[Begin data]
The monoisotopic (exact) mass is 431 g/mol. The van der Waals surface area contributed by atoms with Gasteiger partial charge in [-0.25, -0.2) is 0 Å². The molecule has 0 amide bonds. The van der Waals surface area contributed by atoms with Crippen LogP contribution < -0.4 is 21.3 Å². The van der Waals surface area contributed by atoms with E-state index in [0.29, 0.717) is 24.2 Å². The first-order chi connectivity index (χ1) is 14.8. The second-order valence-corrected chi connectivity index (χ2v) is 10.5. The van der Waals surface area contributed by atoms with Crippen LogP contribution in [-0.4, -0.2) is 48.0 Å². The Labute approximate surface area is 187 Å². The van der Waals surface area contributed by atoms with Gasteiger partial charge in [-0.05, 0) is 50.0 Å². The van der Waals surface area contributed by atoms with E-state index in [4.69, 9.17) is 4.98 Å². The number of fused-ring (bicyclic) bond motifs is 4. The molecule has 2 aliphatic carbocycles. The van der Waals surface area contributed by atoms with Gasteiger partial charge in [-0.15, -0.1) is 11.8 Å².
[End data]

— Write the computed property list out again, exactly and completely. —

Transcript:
The monoisotopic (exact) mass is 431 g/mol. The van der Waals surface area contributed by atoms with Gasteiger partial charge in [-0.25, -0.2) is 0 Å². The molecule has 0 amide bonds. The van der Waals surface area contributed by atoms with Crippen LogP contribution < -0.4 is 21.3 Å². The van der Waals surface area contributed by atoms with E-state index in [0.29, 0.717) is 24.2 Å². The first-order chi connectivity index (χ1) is 14.8. The second-order valence-corrected chi connectivity index (χ2v) is 10.5. The van der Waals surface area contributed by atoms with Crippen LogP contribution in [-0.4, -0.2) is 48.0 Å². The Labute approximate surface area is 187 Å². The van der Waals surface area contributed by atoms with Gasteiger partial charge in [-0.05, 0) is 50.0 Å². The van der Waals surface area contributed by atoms with E-state index in [4.69, 9.17) is 4.98 Å². The number of fused-ring (bicyclic) bond motifs is 4. The molecule has 2 aliphatic carbocycles. The van der Waals surface area contributed by atoms with Gasteiger partial charge in [-0.15, -0.1) is 11.8 Å².